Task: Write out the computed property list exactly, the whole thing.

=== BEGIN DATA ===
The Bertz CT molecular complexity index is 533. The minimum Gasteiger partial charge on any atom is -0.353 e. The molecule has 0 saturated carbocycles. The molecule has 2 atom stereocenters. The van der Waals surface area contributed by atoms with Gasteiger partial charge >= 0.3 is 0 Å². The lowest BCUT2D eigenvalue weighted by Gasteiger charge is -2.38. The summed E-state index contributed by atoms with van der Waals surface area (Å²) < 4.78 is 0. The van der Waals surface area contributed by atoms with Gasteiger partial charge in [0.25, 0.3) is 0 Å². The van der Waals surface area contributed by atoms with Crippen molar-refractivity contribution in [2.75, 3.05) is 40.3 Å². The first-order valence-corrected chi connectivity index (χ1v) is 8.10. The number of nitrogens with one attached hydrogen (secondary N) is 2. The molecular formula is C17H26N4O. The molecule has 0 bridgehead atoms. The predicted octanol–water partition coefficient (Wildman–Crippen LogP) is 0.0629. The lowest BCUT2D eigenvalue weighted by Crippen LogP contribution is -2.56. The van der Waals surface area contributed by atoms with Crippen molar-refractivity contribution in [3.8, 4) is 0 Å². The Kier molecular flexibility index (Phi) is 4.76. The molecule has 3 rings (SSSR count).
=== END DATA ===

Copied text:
The Bertz CT molecular complexity index is 533. The minimum Gasteiger partial charge on any atom is -0.353 e. The molecule has 0 saturated carbocycles. The molecule has 2 atom stereocenters. The van der Waals surface area contributed by atoms with Gasteiger partial charge >= 0.3 is 0 Å². The lowest BCUT2D eigenvalue weighted by Gasteiger charge is -2.38. The summed E-state index contributed by atoms with van der Waals surface area (Å²) < 4.78 is 0. The van der Waals surface area contributed by atoms with Gasteiger partial charge in [0.25, 0.3) is 0 Å². The van der Waals surface area contributed by atoms with Crippen molar-refractivity contribution in [2.75, 3.05) is 40.3 Å². The first-order valence-corrected chi connectivity index (χ1v) is 8.10. The number of nitrogens with one attached hydrogen (secondary N) is 2. The molecular formula is C17H26N4O. The molecule has 0 bridgehead atoms. The predicted octanol–water partition coefficient (Wildman–Crippen LogP) is 0.0629. The lowest BCUT2D eigenvalue weighted by Crippen LogP contribution is -2.56. The van der Waals surface area contributed by atoms with Crippen molar-refractivity contribution in [3.8, 4) is 0 Å². The Kier molecular flexibility index (Phi) is 4.76. The molecule has 3 rings (SSSR count).